Oleg Yarosh

Oleg Yarosh graduated from the Odesa State University with MA in History in 1993.

In 2002 he received PhD in Philosophical Anthropology at the Institute of Philosophy in Kyiv. Since 2006 till present time Prof. Yarosh is heading the History of Oriental Philosophy Department in the same Institute.

Professor Oleg Yarosh has received several research fellowships: Oxford Theological Exchange Programme Scholarship at University of Oxford (1997 – 1998), Postgraduate Scholarship at the Graduate School for Social Research in Warsaw (1999 – 2003), DAAD Scholarship at Zentrum Moderner Orient in Berlin (2008), Fulbright Scholar Fellowship at Kennan Institute in Washington DC (2009), Berlin Graduate School Muslim Cultures and Societies Fellowship (2014), Swedish Institute Visby Senior Scholarship at the University of Gothenburg (2016 – 2017). Since 2017 he has been appointed honorary research associate at Asia Center in the School of Global Studies, University of Sussex.

His major research subject is Islam and Muslims in Europe with special focus on Western Sufism. Professor Yarosh is also interested in Anthropology of Religion and Comparative Philosophy.

Research project: Transnational Sufism in the western sociocultural settings: globalizing ‘redemptive socialities’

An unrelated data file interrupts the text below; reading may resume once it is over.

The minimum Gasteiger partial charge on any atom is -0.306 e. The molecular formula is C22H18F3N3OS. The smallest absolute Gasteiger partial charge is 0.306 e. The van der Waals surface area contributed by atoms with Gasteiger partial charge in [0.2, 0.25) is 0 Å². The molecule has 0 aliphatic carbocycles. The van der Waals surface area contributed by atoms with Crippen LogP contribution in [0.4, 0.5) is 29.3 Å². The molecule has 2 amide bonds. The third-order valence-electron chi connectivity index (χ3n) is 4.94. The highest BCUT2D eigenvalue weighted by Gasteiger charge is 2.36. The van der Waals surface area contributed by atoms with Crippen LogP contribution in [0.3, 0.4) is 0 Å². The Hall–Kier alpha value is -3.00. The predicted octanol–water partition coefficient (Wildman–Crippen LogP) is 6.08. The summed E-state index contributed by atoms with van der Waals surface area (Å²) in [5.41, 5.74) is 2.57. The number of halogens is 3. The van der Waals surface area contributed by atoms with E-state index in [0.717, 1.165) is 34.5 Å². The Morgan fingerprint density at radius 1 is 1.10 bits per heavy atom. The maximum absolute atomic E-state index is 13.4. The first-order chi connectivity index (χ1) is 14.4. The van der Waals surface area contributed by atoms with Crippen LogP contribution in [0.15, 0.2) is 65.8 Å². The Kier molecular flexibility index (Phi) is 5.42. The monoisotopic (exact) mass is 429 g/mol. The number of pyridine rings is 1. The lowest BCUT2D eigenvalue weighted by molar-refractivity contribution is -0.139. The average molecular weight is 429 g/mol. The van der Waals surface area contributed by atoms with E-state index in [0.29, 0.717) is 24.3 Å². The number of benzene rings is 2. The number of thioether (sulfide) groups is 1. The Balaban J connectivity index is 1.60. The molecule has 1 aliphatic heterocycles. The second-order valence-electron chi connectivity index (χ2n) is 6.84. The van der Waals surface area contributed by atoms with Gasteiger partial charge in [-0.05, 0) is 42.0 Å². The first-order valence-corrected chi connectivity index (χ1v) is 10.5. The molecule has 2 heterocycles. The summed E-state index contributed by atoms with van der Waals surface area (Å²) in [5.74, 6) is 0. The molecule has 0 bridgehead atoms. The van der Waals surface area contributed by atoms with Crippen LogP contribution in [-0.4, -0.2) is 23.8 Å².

Present project aims at mapping history and analyzing contemporary development of Sufism in the West from the institutional perspective within the context of several major transnational Sufi orders. The main focus here is on the problem of formation of collective solidarity in the western Sufi communities.

In minority situation in the West where these cosmopolitan communities that comprise born Muslims and converts found itself, oppositions between authenticity and belonging to the host societies, inclusion and exclusion become even more crucial than in the Muslim-majority countries. The concept of ‘redemptive sociality’ regarded here in line with Pnina Werbner’s conceptualization as a form of collective solidarity based on allegiance to charismatic Sufi Shaykh (Werbner 2001). These spiritual ties thought to be everlasting and oriented towards afterlife, at the same time the ‘bonds of spirit’ between disciples have effects on their life trajectories beyond the Sufi community.

Present research is interdisciplinary in its nature and combines historical inquiry into the development of the western Sufi communities and anthropological research based on the data collected through fieldwork in the western Sufi groups. It will also address broader scope of issues, including theoretical inquiry into concepts of ‘religious authority’, ‘charisma’, ‘spiritual capital’, and ‘collective solidarity’.

Dates of stay: 01 October 2018 - 28 February 2019